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Biochemistry PhD Seminar | Ellie Torbati

Structural, functional, and bioinformatic analysis of G3R, a smallpox virus chemokine binding protein

Smallpox virus (variola virus) infected humans for thousands of years. Contributing factors to its virulence were immunomodulatory proteins, through which the viruses could temporarily evade the host immune system. One group of immunomodulatory proteins expressed by poxviruses are the chemokine binding proteins (CKBPs). CKBPs bind to host chemokines and control the infiltration of leukocytes into the site of infection resulting in decreased inflammation. Although these proteins were harmful when used by a virus, some might be able to be repurposed as therapeutic agents to control human inflammation.

Variola virus encodes 3 different CKBPs, among those is G3R, which is a viral CC inhibitor (vCCI). The structure of G3R was solved and revealed a β-sandwich structure. Testing of the binding of a broad range of chemokines to purified G3R showed binding of G3R to a group of chemokines. The effect of G3R on chemokine mediated chemotaxis by leukocytes was measured in vitro and the migration inhibitory effect of G3R was observed.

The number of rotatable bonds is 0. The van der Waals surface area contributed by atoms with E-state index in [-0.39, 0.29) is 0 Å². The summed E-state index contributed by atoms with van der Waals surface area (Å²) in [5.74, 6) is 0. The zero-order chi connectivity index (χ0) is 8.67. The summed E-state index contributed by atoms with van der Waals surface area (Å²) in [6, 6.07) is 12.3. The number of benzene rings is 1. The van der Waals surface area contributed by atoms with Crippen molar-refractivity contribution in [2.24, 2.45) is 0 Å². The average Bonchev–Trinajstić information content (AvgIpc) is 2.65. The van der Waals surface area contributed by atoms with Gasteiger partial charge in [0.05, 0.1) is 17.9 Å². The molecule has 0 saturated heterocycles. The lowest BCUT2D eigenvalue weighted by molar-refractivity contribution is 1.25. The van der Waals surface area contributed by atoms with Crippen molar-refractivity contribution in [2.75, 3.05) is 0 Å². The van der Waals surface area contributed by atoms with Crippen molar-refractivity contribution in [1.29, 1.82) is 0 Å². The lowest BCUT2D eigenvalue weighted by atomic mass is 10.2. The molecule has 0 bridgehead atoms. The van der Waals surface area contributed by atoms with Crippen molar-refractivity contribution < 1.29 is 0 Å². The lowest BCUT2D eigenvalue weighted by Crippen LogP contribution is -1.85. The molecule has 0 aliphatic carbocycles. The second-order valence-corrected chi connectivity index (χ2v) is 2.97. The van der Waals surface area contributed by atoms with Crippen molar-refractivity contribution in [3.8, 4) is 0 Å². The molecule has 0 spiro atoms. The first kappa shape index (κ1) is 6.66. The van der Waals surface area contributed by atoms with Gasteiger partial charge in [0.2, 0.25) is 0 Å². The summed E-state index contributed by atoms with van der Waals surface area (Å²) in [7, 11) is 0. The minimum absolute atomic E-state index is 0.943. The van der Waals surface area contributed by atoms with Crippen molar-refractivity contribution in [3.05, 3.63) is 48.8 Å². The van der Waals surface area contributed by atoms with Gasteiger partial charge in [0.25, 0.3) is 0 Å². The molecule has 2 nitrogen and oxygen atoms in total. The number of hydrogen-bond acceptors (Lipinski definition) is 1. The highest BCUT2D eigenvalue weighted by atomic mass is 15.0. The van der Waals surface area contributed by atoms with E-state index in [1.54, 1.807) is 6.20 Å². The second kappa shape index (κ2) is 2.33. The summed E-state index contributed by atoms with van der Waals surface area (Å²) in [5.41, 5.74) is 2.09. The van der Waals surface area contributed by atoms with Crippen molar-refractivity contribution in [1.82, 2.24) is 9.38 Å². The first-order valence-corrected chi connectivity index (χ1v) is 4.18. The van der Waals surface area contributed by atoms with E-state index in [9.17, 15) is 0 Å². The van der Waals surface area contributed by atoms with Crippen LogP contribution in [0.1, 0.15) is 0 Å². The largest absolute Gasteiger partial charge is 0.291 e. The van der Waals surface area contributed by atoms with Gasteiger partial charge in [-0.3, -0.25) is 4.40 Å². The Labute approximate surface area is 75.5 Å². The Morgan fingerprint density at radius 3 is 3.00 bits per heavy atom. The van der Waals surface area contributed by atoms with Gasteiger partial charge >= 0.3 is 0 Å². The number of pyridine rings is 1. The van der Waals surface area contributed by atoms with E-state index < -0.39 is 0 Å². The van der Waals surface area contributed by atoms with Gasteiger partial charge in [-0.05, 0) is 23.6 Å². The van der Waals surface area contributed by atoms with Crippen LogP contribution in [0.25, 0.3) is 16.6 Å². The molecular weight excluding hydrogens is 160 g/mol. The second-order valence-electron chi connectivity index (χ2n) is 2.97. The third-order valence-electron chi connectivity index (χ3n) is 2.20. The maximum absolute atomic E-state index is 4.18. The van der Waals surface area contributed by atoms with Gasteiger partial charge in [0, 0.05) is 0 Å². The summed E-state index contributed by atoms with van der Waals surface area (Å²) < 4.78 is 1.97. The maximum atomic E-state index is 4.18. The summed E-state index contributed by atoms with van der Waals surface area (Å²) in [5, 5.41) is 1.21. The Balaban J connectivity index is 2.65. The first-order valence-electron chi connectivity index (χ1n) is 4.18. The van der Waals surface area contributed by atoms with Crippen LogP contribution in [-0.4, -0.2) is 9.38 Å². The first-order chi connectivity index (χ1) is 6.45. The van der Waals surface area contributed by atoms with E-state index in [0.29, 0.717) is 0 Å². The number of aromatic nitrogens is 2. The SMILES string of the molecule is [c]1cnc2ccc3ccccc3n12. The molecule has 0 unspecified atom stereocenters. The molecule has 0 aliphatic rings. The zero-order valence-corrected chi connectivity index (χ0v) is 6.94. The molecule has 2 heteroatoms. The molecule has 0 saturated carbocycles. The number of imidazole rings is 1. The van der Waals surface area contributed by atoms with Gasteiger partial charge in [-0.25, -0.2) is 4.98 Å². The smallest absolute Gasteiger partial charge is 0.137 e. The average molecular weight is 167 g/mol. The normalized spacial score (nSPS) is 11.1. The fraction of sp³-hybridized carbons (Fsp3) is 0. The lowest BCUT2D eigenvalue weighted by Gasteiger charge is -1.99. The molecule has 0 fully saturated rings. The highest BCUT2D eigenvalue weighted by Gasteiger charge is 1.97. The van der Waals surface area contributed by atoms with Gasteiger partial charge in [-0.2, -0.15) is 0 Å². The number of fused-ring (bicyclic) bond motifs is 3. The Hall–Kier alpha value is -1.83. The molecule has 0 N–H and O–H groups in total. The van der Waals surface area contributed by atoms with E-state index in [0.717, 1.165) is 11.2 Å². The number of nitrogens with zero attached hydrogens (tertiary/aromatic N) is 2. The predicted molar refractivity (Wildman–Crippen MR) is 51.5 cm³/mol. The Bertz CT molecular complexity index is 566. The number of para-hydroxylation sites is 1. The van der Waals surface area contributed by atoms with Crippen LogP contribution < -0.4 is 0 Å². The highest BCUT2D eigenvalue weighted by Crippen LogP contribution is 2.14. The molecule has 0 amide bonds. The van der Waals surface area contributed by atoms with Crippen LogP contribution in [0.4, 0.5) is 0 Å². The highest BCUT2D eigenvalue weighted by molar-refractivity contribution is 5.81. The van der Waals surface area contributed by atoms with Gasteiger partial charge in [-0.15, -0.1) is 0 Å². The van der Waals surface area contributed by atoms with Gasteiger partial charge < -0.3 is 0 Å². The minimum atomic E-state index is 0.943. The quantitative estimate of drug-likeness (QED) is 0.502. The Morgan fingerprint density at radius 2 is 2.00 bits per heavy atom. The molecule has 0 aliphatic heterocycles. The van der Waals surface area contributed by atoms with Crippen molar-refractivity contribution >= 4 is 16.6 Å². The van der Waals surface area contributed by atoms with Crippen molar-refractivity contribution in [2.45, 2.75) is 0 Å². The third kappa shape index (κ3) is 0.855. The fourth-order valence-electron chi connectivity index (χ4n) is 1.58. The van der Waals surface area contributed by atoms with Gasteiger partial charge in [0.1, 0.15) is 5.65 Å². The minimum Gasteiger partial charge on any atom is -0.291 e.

The origin and relation of G3R to other members of the viral CKBP family was studied using different bioinformatic analyses. Results of this work suggest that the origin of CKBPs could be an ancestral gene that has been evolved to G3R.

Generally, the structure of G3R was found to be similar to the other orthopoxviral vCCIs and capable of tight binding to a number of chemokines. With further testing and refinement it may be possible that viral proteins could have a role for diseases which are associated with highly over-expressed chemokines.

Date Tuesday, 12 May 2020
Time 12:00pm - 1:00pm
Audience All University
Event Category Health Sciences
Event Type Seminar
CampusDunedin
DepartmentBiochemistry
LocationZoom meeting. Details and link available from Department secretary.

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